The subtle art of retraining a horse for riding
Wire, a sweet but extremely introverted horse, arrived at Best Friends full of insecurity. But that’s no problem because through positive training, she’s gaining confidence and some useful new skills, something we specialize in at the Sanctuary’s area for horses — appropriately named Horse Haven.
Type “how to break a horse to ride” into a Google search and you’ll find plenty of quick-fix methods to help you succeed on that first ride or overcome previous failures. But the best horse training methods are not those that use dominance and force to get a horse to comply (like horse breaking). The most successful methods allow time for a horse to build a trusting and cooperative relationship with her handler. And that’s what’s happening with Wire and her trainers at Horse Haven.
Help for a frightened horse
Wire is an introvert, which means that her lack of confidence can cause her to freeze and get stuck both physically and mentally. While it's part of the natural "fight, flight or freeze" response, freezing doesn’t release the pressure. Instead, it builds until, at some point, it gets to be too much and causes Wire to explode by bucking or bolting.
Wire had never learned to feel comfortable with someone on her back. She’d tense up and refuse to move forward when someone was sitting in the saddle. That refusal to move, no doubt, prompted the rider to put more pressure on her to go forward. But when Wire couldn't take any more pressure, she'd explode and buck the rider off. That’s why she was brought to Best Friends for help.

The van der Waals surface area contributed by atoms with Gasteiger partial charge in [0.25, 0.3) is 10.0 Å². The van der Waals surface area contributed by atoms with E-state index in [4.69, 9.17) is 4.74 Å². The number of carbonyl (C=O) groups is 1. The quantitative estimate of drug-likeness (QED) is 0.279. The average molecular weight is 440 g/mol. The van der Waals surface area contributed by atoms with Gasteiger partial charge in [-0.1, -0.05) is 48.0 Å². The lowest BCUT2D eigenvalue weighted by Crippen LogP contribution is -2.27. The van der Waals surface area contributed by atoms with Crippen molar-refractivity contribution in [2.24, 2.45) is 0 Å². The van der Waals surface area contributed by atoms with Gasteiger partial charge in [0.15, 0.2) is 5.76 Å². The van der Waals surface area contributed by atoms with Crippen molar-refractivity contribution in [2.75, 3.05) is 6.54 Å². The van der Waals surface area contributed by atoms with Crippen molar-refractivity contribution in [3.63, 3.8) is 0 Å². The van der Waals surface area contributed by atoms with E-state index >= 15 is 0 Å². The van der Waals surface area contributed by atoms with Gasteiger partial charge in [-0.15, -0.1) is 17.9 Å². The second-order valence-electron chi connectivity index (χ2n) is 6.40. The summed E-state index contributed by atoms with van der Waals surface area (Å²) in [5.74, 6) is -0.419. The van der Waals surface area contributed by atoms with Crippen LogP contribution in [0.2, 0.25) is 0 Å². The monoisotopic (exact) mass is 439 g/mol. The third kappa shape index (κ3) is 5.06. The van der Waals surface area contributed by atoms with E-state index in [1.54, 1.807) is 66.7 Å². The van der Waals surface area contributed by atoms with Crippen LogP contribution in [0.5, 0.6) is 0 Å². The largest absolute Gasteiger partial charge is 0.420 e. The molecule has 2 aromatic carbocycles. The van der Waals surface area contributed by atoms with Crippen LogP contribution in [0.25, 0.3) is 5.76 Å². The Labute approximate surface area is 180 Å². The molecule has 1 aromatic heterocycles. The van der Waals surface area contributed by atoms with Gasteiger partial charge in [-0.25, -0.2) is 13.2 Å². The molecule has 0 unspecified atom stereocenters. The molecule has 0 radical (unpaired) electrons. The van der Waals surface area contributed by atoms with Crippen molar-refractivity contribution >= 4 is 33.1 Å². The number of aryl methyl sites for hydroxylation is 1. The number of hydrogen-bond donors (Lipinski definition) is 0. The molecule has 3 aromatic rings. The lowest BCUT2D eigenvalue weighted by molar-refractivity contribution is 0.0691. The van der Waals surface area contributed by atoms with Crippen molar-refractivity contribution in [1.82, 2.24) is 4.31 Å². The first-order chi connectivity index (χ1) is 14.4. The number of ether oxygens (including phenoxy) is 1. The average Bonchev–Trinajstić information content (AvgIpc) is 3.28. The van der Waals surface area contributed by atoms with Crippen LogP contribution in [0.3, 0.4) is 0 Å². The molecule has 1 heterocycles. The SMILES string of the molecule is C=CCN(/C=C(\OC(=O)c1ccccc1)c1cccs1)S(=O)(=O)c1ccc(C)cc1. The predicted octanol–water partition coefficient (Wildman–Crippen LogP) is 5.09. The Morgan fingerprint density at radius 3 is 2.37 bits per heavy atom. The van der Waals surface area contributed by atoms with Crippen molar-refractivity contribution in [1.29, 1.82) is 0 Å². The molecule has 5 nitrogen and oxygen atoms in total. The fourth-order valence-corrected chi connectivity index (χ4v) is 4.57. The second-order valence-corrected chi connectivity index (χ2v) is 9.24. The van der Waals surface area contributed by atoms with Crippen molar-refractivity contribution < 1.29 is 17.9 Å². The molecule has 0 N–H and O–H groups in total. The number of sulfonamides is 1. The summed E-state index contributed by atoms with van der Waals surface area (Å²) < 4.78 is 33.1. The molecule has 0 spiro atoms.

Many people want to adopt a horse they can ride. Since four-year-old Wire is strong and healthy enough to be ridden, Horse Haven trainers are starting from scratch with her. In this case, retraining a horse to ride requires helping Wire learn the vital coping skill of how to relax, get herself "unstuck" and move forward. This work had to happen on the ground before anyone tried getting in the saddle.
Getting a horse used to a saddle
Through Parelli Natural Horsemanship games, including the friendly game, Horse Haven trainer Linda Alvey is retraining sweet Wire. The horse is learning to read Linda’s body language and intentions so that when Linda asks her to do something, she can choose the best response.
When Wire willingly does what Linda asks — say, walking in a circle around her trainer on a lead line — she is rewarded. Sometimes the reward is a tasty horse cookie, and other times it’s something subtle, like Linda releasing slight pressure on a rein.
If Wire would ever accept a rider again, she first had to learn how to accept a saddle. The sensitive horse still has rub marks on her body from an ill-fitting saddle. So, it’s understandable that, at first, just wearing a saddle would cause her to tense up, brace and buck.
“Linda spent a lot of time getting her to relax with the saddle and learn how to move while wearing it,” explains Jen Reid, manager of Horse Haven. “That time spent teaching her how to comfortably wear and move forward with the saddle is invaluable, because it’s the same process that she'll use to get her to accept the human as a rider.”